PORTENTOUS MUSIC/ YUNG CHANG’S ‘UP THE YANGTZE’

Looking back, Brody was probably right. When Yung Chang’s Up the Yangtze came out in 2008, Richard Brody (at the New Yorker) accused the film of mediocrity. He cited “portentous music, pretty pictures, and easy ironies.” And, yeah, the shoe fits. He also mentions the use of “disembodied narration.” There’s not much, but what is there doesn’t need to be? He calls the movie “anesthetically banal,” and “painful” a breath later. Which is it? Maybe both.

But with the Three Gorges Dam project finally completed in May of this year, it seems irresponsible to complain about what’s essentially an aesthetic banality. The film’s real content is the slow-motion anguish of a self-described “peasant” family whose home will be destroyed, without compensation, by the rising Yangtze (as a result of the dam’s construction.)

And the dam’s construction, to date, has displaced between 1.2 and 1.5 million Chinese, many of them without compensation. Questions have been raised. The primary question seems to be, who is the dam for? And the answer appears to be: the urban Chinese. The “new” Chinese. And I mean “new” in the sense of a new image, a new vision, a new ideal. Of course, new Chinese are born outside of the cool-club every day. They’re born to rural families, engaging as much as they can in rural occupations, and making very little of the kind of currency that makes them valuable to the new, urban, consumer Chinese that the central government is in the interest of supporting.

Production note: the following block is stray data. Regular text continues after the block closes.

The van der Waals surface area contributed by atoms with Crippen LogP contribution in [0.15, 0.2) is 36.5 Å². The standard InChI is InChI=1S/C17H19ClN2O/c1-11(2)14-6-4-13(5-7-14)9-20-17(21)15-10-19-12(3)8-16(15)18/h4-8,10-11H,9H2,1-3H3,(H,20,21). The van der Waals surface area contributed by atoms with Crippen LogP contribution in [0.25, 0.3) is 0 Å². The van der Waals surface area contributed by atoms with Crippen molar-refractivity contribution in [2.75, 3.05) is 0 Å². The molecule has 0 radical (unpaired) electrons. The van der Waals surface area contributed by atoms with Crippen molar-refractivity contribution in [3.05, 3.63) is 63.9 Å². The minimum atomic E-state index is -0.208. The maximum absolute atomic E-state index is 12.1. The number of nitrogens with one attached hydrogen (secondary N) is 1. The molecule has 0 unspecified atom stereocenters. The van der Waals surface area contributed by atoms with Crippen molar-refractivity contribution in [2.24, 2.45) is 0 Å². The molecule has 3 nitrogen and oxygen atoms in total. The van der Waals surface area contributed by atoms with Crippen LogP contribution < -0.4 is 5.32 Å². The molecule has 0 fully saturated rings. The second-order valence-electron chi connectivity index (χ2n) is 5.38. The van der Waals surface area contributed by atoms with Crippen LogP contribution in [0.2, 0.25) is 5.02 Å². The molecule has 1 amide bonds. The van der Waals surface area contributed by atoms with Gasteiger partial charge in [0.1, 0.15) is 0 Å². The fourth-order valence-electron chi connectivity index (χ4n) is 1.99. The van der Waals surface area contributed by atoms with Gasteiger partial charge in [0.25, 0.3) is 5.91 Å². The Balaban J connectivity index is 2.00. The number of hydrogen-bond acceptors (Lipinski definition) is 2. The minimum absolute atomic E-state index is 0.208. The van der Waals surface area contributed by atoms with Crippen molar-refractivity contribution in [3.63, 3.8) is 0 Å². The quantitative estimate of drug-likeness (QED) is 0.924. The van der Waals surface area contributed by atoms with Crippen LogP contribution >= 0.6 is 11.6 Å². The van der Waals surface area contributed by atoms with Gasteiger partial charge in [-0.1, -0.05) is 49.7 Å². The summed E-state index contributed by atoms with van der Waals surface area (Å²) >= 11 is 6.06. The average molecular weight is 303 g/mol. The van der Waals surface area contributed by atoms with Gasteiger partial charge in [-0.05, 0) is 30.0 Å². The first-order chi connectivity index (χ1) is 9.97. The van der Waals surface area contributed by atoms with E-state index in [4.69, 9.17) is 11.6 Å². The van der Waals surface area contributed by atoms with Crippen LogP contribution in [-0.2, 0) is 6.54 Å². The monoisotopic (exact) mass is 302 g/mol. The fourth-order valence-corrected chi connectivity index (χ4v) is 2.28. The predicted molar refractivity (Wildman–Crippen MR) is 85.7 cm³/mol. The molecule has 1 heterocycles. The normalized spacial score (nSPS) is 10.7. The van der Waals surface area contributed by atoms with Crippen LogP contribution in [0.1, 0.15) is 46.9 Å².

The rural and farming populations that live along the Yangtze can expect flooding, mud-slides, and the destruction of their homes and livelihoods, but they cannot expect to reap even a slight benefit from the Three Gorges Dam– and certainly no upcoming government programs to bring power to their homes. Urban Chinese may experience a slight increase in the affordability of electricity. Their refrigerators may become slightly cheaper to maintain.

So to accuse the film of taking “pretty pictures” and tacking on “portentous music” might be right, but is it fair? A documentary like Up the Yangtze is a document. We can ask it to be more, but that doesn’t change what it is. As a historical document, it’s compelling and often gorgeous.

Is the issue of the Three Gorges Dam really so full of nuance, of controversy, of sides that it requires a film lively with debate? For anyone watching Up the Yangtze as a document of a real time and real place and real people, the ironies aren’t so “easy” as they are nauseating, disturbing, crushing. A system destroying the individuals it claims to serve.

The question becomes, what do we want out of a documentary? Do we want a waltz among and between the pros and the cons? Do we want a survey of popular and official positions? Or do we want a camera and a director bearing down on the emotional lives of real people in the real world? To me: the latter seems more intriguing, and more useful. The opposition can make their own documentary. The PRC can make their own documentary.

It’s not that I want propaganda; its that I want one person’s version of the truth. In the case of Up the Yangtze it’s millions of peoples’ version of the truth. That’s plenty. Portentous music can’t ruin that.

-Max Berwald

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